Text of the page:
## run sentences through word vector embedding and pagerank
map(all_together_tokens) %>%
## set names of list to titles
set_names(scraped %>% map(~ extract2(.x, "title"))) -> sums_out_bert

## or
get_summary <- function(page, title_path, body_path) {
page %>%
get_webpage_sentences(title_path, body_path) %>>%
(~ scraped) %>%
map(~ extract2(.x, "sentences") %>%
all_together_tokens()) %>%
set_names(scraped %>% map(~ extract2(.x, "title")))
}

web_pages %>%
map(~ get_summary(.x, title_path, body_path)) -> sums_out_bert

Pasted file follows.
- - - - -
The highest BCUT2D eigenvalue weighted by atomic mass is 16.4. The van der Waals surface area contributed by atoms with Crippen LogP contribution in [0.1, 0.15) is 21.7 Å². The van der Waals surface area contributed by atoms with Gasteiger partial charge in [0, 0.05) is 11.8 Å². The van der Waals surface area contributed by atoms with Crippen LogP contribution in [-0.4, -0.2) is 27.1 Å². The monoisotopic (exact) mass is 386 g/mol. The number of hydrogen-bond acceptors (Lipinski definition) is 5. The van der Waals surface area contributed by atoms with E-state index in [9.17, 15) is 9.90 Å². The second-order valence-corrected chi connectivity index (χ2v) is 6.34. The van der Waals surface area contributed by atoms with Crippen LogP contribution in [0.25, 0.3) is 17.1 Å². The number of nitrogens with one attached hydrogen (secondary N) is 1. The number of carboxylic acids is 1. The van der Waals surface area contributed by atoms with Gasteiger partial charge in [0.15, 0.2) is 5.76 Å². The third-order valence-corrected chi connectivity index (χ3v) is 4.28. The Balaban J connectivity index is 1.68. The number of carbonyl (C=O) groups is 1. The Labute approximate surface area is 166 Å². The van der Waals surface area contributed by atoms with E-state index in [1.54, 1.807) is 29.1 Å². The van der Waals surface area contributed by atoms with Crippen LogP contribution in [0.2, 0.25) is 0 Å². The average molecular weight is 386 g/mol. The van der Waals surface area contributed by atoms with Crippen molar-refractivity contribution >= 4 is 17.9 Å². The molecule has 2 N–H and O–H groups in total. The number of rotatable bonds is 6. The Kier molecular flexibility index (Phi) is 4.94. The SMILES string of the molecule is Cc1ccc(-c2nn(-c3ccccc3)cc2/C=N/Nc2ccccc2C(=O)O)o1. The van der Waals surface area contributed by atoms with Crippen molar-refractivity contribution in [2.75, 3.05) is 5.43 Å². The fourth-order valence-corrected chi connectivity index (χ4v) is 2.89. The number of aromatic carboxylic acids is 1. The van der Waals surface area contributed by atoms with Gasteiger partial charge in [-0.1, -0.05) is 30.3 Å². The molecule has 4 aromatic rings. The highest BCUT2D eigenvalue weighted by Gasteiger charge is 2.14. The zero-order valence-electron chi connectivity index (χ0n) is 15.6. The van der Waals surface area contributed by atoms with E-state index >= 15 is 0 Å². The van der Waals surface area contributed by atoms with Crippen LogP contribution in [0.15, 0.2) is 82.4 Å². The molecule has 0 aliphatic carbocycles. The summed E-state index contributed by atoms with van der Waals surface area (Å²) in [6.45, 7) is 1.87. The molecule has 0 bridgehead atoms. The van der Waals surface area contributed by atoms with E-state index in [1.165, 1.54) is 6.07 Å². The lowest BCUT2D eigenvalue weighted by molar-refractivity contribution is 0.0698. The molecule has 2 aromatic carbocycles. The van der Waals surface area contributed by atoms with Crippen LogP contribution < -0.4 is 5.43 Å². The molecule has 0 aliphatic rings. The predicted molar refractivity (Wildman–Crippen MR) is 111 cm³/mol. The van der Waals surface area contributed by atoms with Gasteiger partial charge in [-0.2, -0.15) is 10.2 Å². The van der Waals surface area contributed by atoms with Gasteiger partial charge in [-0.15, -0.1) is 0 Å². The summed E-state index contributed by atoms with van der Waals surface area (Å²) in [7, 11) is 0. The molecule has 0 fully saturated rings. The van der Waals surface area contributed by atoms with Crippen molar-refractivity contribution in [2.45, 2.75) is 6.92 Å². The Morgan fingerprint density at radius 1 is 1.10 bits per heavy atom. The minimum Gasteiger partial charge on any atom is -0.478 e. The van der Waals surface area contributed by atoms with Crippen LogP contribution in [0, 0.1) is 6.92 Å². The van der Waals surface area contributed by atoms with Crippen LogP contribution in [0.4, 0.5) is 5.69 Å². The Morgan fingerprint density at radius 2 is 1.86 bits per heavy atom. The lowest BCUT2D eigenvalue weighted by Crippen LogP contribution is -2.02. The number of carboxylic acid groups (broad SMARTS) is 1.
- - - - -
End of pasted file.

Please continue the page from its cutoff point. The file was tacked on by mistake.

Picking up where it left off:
## Great Libraries for Functional Programming in R

• purrr (map, reduce, filter)
• pipeR (explicit side effects)
• rlist (list manipulation functions)
• dplyr! (you've probably been doing FP all along)
• magrittr (pipes and pipe assignment)

The jelly to FP's peanut butter is [Metaprogramming]​. This is a way in which we can program our programming language and treat code as data. In R a great library for metaprogramming is rlang. There are also a lot of base functions for metaprogramming.